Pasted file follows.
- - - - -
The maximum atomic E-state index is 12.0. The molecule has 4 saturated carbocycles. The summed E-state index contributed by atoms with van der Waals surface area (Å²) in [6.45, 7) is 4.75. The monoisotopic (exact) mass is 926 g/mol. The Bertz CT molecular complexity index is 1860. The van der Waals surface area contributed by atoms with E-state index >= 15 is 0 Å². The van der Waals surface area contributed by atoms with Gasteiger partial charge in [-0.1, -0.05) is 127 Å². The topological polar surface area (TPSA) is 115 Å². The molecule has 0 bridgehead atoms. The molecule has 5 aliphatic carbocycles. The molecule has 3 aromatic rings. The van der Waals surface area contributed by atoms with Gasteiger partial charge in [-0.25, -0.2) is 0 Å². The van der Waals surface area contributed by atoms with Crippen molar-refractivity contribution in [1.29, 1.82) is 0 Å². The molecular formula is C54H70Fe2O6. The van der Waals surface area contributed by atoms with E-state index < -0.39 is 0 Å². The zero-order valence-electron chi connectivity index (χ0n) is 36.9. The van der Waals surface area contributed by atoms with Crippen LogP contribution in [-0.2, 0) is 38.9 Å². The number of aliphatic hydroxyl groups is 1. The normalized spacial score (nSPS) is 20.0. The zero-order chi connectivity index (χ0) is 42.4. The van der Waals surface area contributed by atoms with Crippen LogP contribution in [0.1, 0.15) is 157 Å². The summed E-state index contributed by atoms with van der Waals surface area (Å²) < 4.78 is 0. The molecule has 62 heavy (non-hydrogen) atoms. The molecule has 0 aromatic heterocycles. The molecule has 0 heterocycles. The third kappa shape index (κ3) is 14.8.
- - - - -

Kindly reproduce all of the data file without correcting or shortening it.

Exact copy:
The maximum atomic E-state index is 12.0. The molecule has 4 saturated carbocycles. The summed E-state index contributed by atoms with van der Waals surface area (Å²) in [6.45, 7) is 4.75. The monoisotopic (exact) mass is 926 g/mol. The Bertz CT molecular complexity index is 1860. The van der Waals surface area contributed by atoms with E-state index >= 15 is 0 Å². The van der Waals surface area contributed by atoms with Gasteiger partial charge in [-0.1, -0.05) is 127 Å². The topological polar surface area (TPSA) is 115 Å². The molecule has 0 bridgehead atoms. The molecule has 5 aliphatic carbocycles. The molecule has 3 aromatic rings. The van der Waals surface area contributed by atoms with Gasteiger partial charge in [-0.25, -0.2) is 0 Å². The van der Waals surface area contributed by atoms with Crippen molar-refractivity contribution in [1.29, 1.82) is 0 Å². The molecular formula is C54H70Fe2O6. The van der Waals surface area contributed by atoms with E-state index < -0.39 is 0 Å². The zero-order valence-electron chi connectivity index (χ0n) is 36.9. The van der Waals surface area contributed by atoms with Crippen LogP contribution in [-0.2, 0) is 38.9 Å². The number of aliphatic hydroxyl groups is 1. The normalized spacial score (nSPS) is 20.0. The zero-order chi connectivity index (χ0) is 42.4. The van der Waals surface area contributed by atoms with Crippen LogP contribution in [0.1, 0.15) is 157 Å². The summed E-state index contributed by atoms with van der Waals surface area (Å²) < 4.78 is 0. The molecule has 62 heavy (non-hydrogen) atoms. The molecule has 0 aromatic heterocycles. The molecule has 0 heterocycles. The third kappa shape index (κ3) is 14.8.